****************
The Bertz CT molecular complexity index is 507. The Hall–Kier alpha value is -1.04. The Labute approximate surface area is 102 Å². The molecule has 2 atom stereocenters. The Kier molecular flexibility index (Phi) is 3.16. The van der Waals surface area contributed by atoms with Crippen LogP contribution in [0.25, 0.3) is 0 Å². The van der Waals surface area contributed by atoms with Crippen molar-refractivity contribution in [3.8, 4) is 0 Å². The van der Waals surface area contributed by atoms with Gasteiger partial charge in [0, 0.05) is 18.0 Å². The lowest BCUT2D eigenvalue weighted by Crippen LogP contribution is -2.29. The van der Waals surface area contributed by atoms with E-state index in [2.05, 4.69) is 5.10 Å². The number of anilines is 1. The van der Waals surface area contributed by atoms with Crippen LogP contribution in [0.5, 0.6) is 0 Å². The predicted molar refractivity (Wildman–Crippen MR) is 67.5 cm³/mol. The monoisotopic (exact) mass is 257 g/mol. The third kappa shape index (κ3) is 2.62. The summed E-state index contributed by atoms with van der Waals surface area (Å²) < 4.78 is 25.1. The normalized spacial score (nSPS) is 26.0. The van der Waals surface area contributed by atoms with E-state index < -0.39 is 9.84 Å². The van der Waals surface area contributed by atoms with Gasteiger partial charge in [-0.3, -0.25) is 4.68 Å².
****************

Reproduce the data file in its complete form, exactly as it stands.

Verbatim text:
The Bertz CT molecular complexity index is 507. The Hall–Kier alpha value is -1.04. The Labute approximate surface area is 102 Å². The molecule has 2 atom stereocenters. The Kier molecular flexibility index (Phi) is 3.16. The van der Waals surface area contributed by atoms with Crippen LogP contribution in [0.25, 0.3) is 0 Å². The van der Waals surface area contributed by atoms with Crippen molar-refractivity contribution in [3.8, 4) is 0 Å². The van der Waals surface area contributed by atoms with Gasteiger partial charge in [0, 0.05) is 18.0 Å². The lowest BCUT2D eigenvalue weighted by Crippen LogP contribution is -2.29. The van der Waals surface area contributed by atoms with E-state index in [2.05, 4.69) is 5.10 Å². The number of anilines is 1. The van der Waals surface area contributed by atoms with Crippen LogP contribution in [0.5, 0.6) is 0 Å². The predicted molar refractivity (Wildman–Crippen MR) is 67.5 cm³/mol. The monoisotopic (exact) mass is 257 g/mol. The third kappa shape index (κ3) is 2.62. The summed E-state index contributed by atoms with van der Waals surface area (Å²) < 4.78 is 25.1. The normalized spacial score (nSPS) is 26.0. The van der Waals surface area contributed by atoms with E-state index < -0.39 is 9.84 Å². The van der Waals surface area contributed by atoms with Gasteiger partial charge in [-0.3, -0.25) is 4.68 Å².